Social Responsibility, Public Interest, Solidarity

Posited as a stimulus for action or inaction. Social responsibility defines the total set of moral  imperatives that have been tacitly conveyed through the norms of civil society, not extensively and explicitly through its judicial process. In other words, it is constituted by the network of politicized agents that intermediate between autonomous individuals and the state through collective opinion and action.  Consideration of social responsibility provides the individual with a rubric for what to do and what not to do, regardless of the specific dictates of the law. Although social responsibility is often framed with universalizing rhetoric, it does not necessarily account for the interest of  all members of a society; its mandates are prone to appropriation by the dominant political or economic regime.

Public Interest is a realized or unrealized set of potential economic, political, and social actions that benefit a specific demographic group, most commonly defined by the citizenship of a particular nation-state. The assumed positive nature of such actions should optimally serve the “common good”, a bundle of collectively agreed upon beliefs concerning rights, justice, and virtue. While public interest has long been marked as the territory of the state, today there is much evidence that the state’s exclusive claims on such provisions have been eroded as it increasingly takes action to represent private interests. Widespread distrust in state actors and the rise in influence and number of non-governmental actors are resultants of this obfuscation of the barriers between the public and private sectors and the motives of the actors therein.  With the growing deficit of provisions of the common good by the state, it is often non-governmental organizations that work to guarantee actions in consideration of the public interest by facilitating the production of the “common good” through governmental coercion or autonomous action.

Solidarity is a strong form of perceived or real relational bonds established socially through identified similarities of interests, ambitions, dependencies, or conditions. The specificity of identified similarities can exist on a spectrum from individual to universal traits.  Participation in this type of relational bond can be culturally inherited through historic norms, in the example of kinship and familial networks, or constructed, through affinity groups or other organizational structures.  In some cases similarities may not be obviously apparent, necessitating a more active, participatory, construction of connections and consolidation of intentions.  Solidarity can be achieved as long as the imagined similarity leads to an establishment of co-dependence and co-benefit and a vested ambition to protect and promote identified common interests.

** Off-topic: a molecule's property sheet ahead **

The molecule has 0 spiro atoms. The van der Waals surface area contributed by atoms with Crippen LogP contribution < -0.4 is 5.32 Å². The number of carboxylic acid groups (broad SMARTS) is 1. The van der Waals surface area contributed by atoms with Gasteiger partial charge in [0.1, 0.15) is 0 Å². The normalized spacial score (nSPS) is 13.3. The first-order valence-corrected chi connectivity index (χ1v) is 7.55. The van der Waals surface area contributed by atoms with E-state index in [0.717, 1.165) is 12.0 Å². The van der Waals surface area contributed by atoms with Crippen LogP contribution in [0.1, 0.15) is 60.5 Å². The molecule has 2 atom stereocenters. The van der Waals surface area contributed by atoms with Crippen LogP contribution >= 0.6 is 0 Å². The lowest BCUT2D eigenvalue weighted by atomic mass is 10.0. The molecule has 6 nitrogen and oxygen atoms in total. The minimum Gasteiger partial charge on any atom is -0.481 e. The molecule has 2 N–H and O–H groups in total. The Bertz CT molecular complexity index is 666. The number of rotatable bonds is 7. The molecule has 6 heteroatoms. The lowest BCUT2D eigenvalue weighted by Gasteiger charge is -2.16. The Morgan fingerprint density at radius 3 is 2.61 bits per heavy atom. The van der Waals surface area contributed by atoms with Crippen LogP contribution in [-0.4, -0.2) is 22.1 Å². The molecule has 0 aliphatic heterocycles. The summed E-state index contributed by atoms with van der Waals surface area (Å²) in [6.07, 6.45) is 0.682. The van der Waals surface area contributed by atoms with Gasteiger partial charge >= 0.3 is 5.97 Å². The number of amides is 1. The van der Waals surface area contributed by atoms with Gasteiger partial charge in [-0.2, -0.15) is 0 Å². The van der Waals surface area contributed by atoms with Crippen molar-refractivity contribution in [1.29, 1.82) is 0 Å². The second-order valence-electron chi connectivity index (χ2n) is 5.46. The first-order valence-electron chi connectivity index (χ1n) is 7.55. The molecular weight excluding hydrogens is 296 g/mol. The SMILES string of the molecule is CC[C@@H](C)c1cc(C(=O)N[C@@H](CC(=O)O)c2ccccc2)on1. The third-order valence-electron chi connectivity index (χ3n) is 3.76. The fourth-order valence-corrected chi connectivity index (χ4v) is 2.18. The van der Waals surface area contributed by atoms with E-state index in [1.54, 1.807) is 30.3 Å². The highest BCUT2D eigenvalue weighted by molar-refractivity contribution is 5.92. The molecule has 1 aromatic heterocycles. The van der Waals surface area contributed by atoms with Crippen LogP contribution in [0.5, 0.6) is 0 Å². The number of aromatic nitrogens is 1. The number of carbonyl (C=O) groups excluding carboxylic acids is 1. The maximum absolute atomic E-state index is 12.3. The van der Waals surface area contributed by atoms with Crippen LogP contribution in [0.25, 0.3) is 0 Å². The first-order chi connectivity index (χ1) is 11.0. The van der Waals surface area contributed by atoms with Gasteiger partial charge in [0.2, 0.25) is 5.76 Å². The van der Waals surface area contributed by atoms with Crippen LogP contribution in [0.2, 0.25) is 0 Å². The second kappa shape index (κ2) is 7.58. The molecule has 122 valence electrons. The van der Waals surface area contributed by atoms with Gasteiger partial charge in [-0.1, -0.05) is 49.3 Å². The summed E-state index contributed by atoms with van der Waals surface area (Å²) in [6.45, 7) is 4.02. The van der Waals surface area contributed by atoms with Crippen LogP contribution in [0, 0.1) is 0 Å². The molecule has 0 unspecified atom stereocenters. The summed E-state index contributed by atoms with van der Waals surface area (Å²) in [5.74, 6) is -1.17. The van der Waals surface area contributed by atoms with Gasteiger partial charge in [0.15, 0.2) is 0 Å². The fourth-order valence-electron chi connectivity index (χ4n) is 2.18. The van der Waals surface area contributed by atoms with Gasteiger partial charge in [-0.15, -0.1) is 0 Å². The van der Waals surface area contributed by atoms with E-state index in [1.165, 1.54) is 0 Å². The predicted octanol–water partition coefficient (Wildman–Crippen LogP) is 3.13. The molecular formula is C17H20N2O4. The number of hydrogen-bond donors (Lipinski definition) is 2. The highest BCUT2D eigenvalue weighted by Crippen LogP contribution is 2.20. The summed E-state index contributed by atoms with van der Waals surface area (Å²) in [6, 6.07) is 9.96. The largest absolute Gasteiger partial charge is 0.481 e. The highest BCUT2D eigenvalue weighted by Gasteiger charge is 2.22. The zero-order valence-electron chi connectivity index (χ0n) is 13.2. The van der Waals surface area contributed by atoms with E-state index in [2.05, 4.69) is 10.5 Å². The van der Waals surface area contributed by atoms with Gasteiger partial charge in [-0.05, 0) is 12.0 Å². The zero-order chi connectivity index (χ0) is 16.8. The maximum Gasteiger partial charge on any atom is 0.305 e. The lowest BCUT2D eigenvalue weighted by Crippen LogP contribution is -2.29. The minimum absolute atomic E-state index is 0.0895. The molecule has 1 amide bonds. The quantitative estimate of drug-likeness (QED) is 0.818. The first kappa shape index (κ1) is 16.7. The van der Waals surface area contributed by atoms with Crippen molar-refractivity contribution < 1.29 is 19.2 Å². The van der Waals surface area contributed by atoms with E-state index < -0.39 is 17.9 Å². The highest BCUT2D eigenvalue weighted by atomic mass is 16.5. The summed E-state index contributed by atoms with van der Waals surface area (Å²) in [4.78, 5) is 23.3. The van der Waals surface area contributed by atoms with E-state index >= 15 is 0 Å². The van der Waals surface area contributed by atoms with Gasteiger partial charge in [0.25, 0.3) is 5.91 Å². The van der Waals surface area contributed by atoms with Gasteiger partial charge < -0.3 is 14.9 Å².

– Andrew Baird + Will Martin

Andrew Baird


  1. Although it may not account for all members overall it’s a strive to recognize social and cultural enrichment of everyone within society. As a whole taking into consideration and feelings of ethical obligation that act in different ways to benefit society. To which extent is social responsibility achieved as a form of over power or for a positive impact on the development of society and its contributions that targets all. However, keeping in mind the ethical rationale behind it all.

  2. What is the collective opinion that the state uses to determine what social responsibility? In reality, is it a political distinction at all? It seems that since social responsibility is something that often crosses borders between nations with individuals from one country providing aid to another, it does not have much to do with the government at all.
    In terms of public interest, what exactly is the “common good” that people claim to be serving? Who determines what is good for a specific group of people? Often it seems like the concept of “common good” and therefore public interest as well are manufactured by those outside of the community. While it is possible that they are correct in their assumptions, it is also possible that those who are being helped do not see themselves as in need. As a result, increased community participation is necessary in order for public interest projects to be successful.

  3. In response to your definition of solidarity, I would like to add that, though solidarity always is imagined in some sense, it can be downright false in certain cases, and can obscure genuine differences among members of a group, often with negative consequences. For example, it is easy for us to refer to all “fellow Americans,” or say that we’re all part of the human race (a very uncritical version of humanism) that actually distorts that fact that many so-called Americans are in a position of subjugation. I suggest that one of the fastest ways to achieving a genuine solidarity, a sense of members who share the same conditions as you, are the two questions that Foucault tells us to ask ourselves, “How are we being governed? How can we not be governed like that?” (Foucault, “What is Critique?”)

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